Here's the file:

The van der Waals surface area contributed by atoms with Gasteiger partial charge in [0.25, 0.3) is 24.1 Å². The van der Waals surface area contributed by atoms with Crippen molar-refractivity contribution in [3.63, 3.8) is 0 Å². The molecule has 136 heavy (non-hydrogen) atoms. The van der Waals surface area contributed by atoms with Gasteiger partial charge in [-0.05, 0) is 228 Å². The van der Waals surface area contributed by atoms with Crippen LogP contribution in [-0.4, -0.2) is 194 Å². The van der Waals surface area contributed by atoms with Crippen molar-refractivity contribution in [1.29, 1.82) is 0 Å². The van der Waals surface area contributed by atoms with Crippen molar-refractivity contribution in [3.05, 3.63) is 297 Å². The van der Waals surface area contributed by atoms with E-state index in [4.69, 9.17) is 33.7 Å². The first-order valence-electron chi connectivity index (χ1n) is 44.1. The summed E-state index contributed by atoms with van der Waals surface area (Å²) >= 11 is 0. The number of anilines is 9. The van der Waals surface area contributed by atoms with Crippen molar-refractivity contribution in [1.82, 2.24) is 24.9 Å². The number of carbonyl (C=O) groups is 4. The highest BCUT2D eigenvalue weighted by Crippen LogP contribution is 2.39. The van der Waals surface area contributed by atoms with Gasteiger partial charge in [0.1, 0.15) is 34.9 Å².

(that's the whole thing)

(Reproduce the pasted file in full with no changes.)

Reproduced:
The van der Waals surface area contributed by atoms with Gasteiger partial charge in [0.25, 0.3) is 24.1 Å². The van der Waals surface area contributed by atoms with Crippen molar-refractivity contribution in [3.63, 3.8) is 0 Å². The molecule has 136 heavy (non-hydrogen) atoms. The van der Waals surface area contributed by atoms with Gasteiger partial charge in [-0.05, 0) is 228 Å². The van der Waals surface area contributed by atoms with Crippen LogP contribution in [-0.4, -0.2) is 194 Å². The van der Waals surface area contributed by atoms with Crippen molar-refractivity contribution in [1.29, 1.82) is 0 Å². The van der Waals surface area contributed by atoms with Crippen molar-refractivity contribution in [3.05, 3.63) is 297 Å². The van der Waals surface area contributed by atoms with E-state index in [4.69, 9.17) is 33.7 Å². The first-order valence-electron chi connectivity index (χ1n) is 44.1. The summed E-state index contributed by atoms with van der Waals surface area (Å²) >= 11 is 0. The number of anilines is 9. The van der Waals surface area contributed by atoms with Crippen molar-refractivity contribution in [1.82, 2.24) is 24.9 Å². The number of carbonyl (C=O) groups is 4. The highest BCUT2D eigenvalue weighted by Crippen LogP contribution is 2.39. The van der Waals surface area contributed by atoms with Gasteiger partial charge in [0.1, 0.15) is 34.9 Å².